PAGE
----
In his speech at the Vladivostok forum President Battulga also raised the issue of railway development in Mongolia, including the construction of Tavantolgoi-Sainshand section of new railway starting in 2018. In Vladivostok, he put forward a proposal to establish a free trade agreement with the Eurasian Economic Union to increase trade turnover with Russia and to eliminate tariff and non-tariff barriers in mutual trade. It is fair to say that the issue of a free trade agreement between Mongolia and EEC was the policy of previous government and has been discussed between Ulaanbaatar and Moscow in 2015-2016.

President Battulga also embraced the economic corridor policy of previous President Elbegdorj and promoted it as means to increase transit transportation between Russia and China through trans- Mongolian railway. In May 2017, before the election of President Battulga, Russian oil companies resumed their oil shipments to Chinese customers via Mongolia. Mongolia joined more than 60 countries who attended the Belt and Road forum in Beijing in May 2017 and has high expectations to be included in Chinese economic network linking Asia and Europe.

What will happen with Mongolia’s much publicized “Third neighbor policy” during the Presidency of Battulga? Some experts consider that President Elbegdorj put too much emphasis on the relations with immediate two neighbors by promoting trilateral summits with them on the sidelines of SCO.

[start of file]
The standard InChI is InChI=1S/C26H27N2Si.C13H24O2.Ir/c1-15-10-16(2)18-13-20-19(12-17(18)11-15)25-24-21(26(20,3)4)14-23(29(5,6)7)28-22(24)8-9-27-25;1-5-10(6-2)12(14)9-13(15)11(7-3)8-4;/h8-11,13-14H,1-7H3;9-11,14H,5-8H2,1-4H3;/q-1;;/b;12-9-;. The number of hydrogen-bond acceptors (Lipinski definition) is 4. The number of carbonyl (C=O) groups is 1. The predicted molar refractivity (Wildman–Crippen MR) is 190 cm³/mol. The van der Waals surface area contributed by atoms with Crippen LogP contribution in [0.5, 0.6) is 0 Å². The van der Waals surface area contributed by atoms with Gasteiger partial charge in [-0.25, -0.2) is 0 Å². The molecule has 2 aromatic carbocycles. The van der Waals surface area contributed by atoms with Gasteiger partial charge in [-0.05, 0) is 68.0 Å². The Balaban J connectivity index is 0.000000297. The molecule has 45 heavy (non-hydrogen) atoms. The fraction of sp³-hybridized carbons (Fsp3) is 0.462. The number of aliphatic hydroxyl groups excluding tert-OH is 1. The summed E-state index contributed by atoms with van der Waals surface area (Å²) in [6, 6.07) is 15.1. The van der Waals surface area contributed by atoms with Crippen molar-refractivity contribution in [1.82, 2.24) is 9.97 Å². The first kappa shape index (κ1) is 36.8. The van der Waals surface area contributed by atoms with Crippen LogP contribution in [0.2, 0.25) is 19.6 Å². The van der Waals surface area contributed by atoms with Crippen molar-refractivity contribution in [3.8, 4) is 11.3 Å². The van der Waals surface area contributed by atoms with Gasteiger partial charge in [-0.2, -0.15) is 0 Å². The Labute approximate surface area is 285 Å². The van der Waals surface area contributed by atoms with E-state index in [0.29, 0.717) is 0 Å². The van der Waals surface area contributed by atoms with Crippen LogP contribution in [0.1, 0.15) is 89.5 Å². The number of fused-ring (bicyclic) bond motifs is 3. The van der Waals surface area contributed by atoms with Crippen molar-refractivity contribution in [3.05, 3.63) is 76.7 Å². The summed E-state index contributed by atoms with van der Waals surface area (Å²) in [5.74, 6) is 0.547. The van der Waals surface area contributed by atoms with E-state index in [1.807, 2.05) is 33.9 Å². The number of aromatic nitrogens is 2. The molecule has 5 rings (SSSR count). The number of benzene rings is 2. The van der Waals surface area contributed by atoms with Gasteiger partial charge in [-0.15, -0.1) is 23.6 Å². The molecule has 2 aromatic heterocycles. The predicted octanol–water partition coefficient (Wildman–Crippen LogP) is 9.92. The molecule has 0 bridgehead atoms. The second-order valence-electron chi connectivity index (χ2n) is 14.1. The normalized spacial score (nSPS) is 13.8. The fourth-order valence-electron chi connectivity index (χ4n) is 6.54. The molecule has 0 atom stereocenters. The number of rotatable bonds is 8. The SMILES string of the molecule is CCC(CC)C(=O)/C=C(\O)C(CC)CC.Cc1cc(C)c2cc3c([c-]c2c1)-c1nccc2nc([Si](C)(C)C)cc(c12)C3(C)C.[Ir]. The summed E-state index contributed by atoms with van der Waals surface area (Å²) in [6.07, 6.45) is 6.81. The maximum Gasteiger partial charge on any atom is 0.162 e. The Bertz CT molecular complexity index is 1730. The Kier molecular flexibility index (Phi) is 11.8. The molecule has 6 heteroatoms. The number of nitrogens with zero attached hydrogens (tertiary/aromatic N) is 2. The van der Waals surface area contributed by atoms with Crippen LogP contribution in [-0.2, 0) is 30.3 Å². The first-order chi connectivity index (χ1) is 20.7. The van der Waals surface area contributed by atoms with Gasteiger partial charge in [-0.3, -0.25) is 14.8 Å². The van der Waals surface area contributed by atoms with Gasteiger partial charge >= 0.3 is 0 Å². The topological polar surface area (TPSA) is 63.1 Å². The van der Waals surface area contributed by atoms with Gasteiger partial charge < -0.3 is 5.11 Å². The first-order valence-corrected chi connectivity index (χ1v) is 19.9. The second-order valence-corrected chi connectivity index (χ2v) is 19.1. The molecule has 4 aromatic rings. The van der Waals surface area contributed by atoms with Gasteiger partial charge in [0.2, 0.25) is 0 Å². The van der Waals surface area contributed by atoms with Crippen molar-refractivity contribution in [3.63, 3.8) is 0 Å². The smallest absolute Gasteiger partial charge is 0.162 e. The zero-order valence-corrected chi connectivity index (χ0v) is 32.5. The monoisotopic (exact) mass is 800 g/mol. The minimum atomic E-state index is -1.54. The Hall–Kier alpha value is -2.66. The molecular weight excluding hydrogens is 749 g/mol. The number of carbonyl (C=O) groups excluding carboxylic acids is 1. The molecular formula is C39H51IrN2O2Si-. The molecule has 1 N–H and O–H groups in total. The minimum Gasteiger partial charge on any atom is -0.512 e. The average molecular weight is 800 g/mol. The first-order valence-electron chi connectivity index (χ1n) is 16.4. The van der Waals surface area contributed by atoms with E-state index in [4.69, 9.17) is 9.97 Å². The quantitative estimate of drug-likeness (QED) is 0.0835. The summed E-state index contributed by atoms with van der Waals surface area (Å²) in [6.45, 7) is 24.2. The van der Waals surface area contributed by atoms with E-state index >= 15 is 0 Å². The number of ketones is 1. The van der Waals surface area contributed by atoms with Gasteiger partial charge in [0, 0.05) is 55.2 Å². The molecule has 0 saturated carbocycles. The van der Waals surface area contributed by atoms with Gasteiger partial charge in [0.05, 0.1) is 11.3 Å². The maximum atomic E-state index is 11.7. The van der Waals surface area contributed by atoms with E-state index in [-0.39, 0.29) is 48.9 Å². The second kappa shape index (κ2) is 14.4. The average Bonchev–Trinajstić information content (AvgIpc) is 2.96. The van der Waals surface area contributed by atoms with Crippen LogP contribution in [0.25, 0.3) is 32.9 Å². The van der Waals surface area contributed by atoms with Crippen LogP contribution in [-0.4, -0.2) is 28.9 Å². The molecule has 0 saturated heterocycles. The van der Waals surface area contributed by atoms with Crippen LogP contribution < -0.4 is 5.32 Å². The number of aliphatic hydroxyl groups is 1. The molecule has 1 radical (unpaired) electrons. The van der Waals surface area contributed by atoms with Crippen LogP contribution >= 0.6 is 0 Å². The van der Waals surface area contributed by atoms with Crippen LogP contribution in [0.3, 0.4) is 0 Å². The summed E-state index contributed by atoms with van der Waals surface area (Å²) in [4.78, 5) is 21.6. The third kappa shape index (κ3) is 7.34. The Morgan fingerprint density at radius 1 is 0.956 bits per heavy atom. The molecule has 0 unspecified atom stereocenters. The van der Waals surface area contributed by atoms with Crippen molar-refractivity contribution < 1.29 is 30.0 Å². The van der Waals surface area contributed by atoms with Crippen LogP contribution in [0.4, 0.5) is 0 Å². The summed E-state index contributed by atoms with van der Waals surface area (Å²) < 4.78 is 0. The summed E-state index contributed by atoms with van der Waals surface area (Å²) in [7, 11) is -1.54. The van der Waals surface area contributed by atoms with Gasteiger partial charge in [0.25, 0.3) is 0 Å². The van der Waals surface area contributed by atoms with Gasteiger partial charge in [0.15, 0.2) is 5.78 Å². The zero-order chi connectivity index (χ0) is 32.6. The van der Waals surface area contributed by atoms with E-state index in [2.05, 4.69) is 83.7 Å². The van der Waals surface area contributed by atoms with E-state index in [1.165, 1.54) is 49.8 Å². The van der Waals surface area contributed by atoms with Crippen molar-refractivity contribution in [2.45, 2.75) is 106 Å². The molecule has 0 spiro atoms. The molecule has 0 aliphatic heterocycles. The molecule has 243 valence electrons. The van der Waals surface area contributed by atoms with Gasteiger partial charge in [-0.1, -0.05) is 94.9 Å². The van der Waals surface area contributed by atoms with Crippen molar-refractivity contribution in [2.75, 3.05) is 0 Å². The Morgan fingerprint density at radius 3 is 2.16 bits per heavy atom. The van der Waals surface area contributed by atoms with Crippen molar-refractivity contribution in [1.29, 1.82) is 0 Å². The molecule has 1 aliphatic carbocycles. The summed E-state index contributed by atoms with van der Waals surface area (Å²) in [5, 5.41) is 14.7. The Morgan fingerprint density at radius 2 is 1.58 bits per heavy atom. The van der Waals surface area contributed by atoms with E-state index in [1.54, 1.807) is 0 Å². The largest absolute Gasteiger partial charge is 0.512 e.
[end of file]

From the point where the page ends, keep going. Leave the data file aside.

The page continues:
As Mongolian media reported President Battulga sent a personal letter to President Trump in December 2017 in which he reiterated his allegiance to Mongolia’s “Third neighbor policy” and asked for US support in strengthening Mongolia’s economic security by promoting American companies investment in Mongolian economy. He specifically asked President Trump’s support in two issues, including the granting of most favorable tax free treatment of Mongolian made textiles export to US and visa free travel for Mongolian citizens to USA. Mr. Z. Enkhbold, Chief of Staff of the President Battulga’s administration visited Washington D.C. early March 2018, to exchange opinions with US congressional members on some bilateral issues, including the fight against money laundering and tax evasion using offshore areas.

Going back to my opening thoughts about Mongolia’s “attractive power” and its room for maneuvering Mongolia, in my opinion, will face more foreign policy challenges and dilemmas in coming years as it faced them before. Reelection of President Putin for another 6 years as Russia’s President and reemergence of Xi Jingpin as strong leader of China extending its mandate for at least another 10 years, both events will strengthen individual leaders rule in both neighboring countries with ambitious domestic and foreign agenda. Will Mongolia be able to maintain a balance in its relations with immediate two neighbors? Most importantly will Mongolia be able to attract the third neighbors to balance the potential domination of its two immediate neighbors?